The next step is to cut about half of the exposed wire clear down to the center copper wire. So you’ll have just the center wire exposed, then half way down you’ll see all the other shielding.

Now is when we try to put on the compression connector, ensure the cable near your end is as straight as possible. Then take your fitting and shove it onto the cable end, covering up the mesh shielding we bent back earlier. Your exposed copper wire should come clear to the top of your fitting. This part will screw into your TV etc. if it seems too long and is protruding out of the connector, you can snip it flush with your fittings top.


If the fitting isn’t going on after several tries with moderate force, your cable probably isn’t straight. You can try to straighten it out better, try a new fitting, or cut and redo everything at the fitting.

Once you have it looking like the picture we have below, it’s safe to bring out your compression tool, just slide the fitting into the tool, then squeeze it all the way down. You can see the fitting compress itself generally, once it’s on, give it a few good tugs, it shouldn’t move.

Keystone Jacks & Wall Plates:

If you went the Wall Plate route, then read on, if not, skip ahead. They make wall plates with built in coax jacks and some other varieties. My personal favorite though is the wall plate with  customizable Keystone jacks. A keystone wall plate allows you to add any jacks you need. These can be coax, phone, internet, and specialty connectors. In this guide, you would need to get an F-type keystone jack. That will allow your cable to hook into it from the outside, then another cable from it to your device. They snap into place and don’t require any special tools, gold vs other plated types is up to you, gold doesn’t corrode over time, but the odds of that being an issue are mild unless it’s in a bad environment.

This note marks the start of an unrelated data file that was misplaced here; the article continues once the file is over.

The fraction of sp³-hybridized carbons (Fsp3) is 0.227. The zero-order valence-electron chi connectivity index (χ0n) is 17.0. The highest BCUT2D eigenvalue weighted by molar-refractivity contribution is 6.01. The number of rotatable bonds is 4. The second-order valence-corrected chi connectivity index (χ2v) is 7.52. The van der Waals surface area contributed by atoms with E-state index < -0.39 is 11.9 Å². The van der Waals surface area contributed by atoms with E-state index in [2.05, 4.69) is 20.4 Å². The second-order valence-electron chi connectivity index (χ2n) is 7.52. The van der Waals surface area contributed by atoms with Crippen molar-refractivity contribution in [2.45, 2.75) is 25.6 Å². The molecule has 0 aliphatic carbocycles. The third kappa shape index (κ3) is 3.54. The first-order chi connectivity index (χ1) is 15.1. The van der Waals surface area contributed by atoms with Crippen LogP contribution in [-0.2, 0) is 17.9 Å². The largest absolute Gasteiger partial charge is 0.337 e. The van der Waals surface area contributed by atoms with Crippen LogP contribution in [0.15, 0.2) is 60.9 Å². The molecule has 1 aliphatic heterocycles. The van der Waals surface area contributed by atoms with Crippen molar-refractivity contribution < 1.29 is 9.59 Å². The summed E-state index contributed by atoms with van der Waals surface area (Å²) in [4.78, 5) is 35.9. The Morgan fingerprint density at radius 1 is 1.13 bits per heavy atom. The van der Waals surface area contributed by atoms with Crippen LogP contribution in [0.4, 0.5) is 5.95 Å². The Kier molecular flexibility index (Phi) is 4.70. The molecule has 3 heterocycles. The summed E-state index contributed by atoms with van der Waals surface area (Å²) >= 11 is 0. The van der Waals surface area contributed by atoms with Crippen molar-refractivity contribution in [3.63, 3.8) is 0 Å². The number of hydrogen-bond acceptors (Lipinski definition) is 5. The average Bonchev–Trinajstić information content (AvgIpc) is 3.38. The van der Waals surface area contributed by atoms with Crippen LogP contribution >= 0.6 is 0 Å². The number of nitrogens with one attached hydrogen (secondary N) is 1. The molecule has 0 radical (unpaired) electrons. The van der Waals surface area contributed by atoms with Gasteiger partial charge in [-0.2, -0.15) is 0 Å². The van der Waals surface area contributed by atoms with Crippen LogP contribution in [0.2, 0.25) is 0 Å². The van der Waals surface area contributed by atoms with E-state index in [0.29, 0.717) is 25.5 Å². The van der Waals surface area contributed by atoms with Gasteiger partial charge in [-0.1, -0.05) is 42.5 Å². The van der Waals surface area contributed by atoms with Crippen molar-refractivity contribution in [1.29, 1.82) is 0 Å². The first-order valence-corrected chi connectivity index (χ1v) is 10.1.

Connect Everything:

Once the ends are on you’re safe to connect everything, and try out your new cable, it should work without issue. If it doesn’t you can troubleshoot with a cable tester, or other alternative methods such as trying another device etc.

Final Thoughts on Installing Coax Cable:

The process overall is easy, it involves a lot of crawling, sitting, and standing, possibly climbing. A little bit of planning, and the right tools. Every install is different, and some installs have multiple devices running off a single incoming cable. The more devices hooked up to a single cable (via splitters) the more signal that is ultimately lost in the cable. Homes today have multiple TV’s etc. inside of them, and many you will need to adjust accordingly if the cable runs get really long.

The install can be as easy, or advanced as you like, I have even seen people run a cable through a window sill over drilling holes. This creates a big air leak, and let’s all kinds of weather in, but at that time it worked. So from running through windows, floors, to walls you have many choices. Many of the tools mentioned are normal hand tools most households have and don’t need to purchase solely for this project. When tightening down your fittings on the back of the TV, or antenna etc. they need to be snug, but not extremely tight. Sometimes the only thing holding your connector into your TV is some solder joints and they could break. Considering the fittings being hand tight works most of the time I wouldn’t worry about them being loose, vs being over tightened.